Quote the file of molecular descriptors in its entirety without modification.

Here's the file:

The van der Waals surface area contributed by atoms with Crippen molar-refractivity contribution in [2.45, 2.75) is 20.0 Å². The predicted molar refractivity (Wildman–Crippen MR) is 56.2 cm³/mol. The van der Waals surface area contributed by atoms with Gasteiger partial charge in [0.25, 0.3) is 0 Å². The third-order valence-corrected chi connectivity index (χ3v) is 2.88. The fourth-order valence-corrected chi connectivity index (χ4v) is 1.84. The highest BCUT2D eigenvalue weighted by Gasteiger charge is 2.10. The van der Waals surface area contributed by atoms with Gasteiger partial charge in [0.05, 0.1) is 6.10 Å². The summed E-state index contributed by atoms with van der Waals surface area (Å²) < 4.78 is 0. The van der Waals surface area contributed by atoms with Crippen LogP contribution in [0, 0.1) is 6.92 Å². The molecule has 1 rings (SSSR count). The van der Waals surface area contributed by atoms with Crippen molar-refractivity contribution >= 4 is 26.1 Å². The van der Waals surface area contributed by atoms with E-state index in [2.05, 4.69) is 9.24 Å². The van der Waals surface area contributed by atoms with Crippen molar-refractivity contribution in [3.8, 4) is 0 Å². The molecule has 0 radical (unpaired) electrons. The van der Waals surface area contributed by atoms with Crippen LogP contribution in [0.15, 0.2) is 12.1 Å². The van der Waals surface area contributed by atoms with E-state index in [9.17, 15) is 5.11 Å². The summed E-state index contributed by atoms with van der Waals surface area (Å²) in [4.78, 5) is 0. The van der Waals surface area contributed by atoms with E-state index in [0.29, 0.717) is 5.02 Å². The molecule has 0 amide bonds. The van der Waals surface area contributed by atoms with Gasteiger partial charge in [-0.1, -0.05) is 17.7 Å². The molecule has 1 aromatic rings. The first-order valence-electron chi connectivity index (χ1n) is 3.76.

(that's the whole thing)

The van der Waals surface area contributed by atoms with Crippen molar-refractivity contribution in [2.45, 2.75) is 20.0 Å². The predicted molar refractivity (Wildman–Crippen MR) is 56.2 cm³/mol. The van der Waals surface area contributed by atoms with Gasteiger partial charge in [0.25, 0.3) is 0 Å². The third-order valence-corrected chi connectivity index (χ3v) is 2.88. The fourth-order valence-corrected chi connectivity index (χ4v) is 1.84. The highest BCUT2D eigenvalue weighted by Gasteiger charge is 2.10. The van der Waals surface area contributed by atoms with Gasteiger partial charge in [0.05, 0.1) is 6.10 Å². The summed E-state index contributed by atoms with van der Waals surface area (Å²) < 4.78 is 0. The van der Waals surface area contributed by atoms with Crippen LogP contribution in [0, 0.1) is 6.92 Å². The molecule has 1 rings (SSSR count). The van der Waals surface area contributed by atoms with Crippen molar-refractivity contribution >= 4 is 26.1 Å². The van der Waals surface area contributed by atoms with E-state index in [2.05, 4.69) is 9.24 Å². The van der Waals surface area contributed by atoms with Crippen molar-refractivity contribution in [3.8, 4) is 0 Å². The molecule has 0 radical (unpaired) electrons. The van der Waals surface area contributed by atoms with Crippen LogP contribution in [0.15, 0.2) is 12.1 Å². The van der Waals surface area contributed by atoms with E-state index in [9.17, 15) is 5.11 Å². The summed E-state index contributed by atoms with van der Waals surface area (Å²) in [4.78, 5) is 0. The van der Waals surface area contributed by atoms with E-state index in [0.29, 0.717) is 5.02 Å². The molecule has 0 amide bonds. The van der Waals surface area contributed by atoms with Gasteiger partial charge in [-0.1, -0.05) is 17.7 Å². The molecule has 1 aromatic rings. The first-order valence-electron chi connectivity index (χ1n) is 3.76.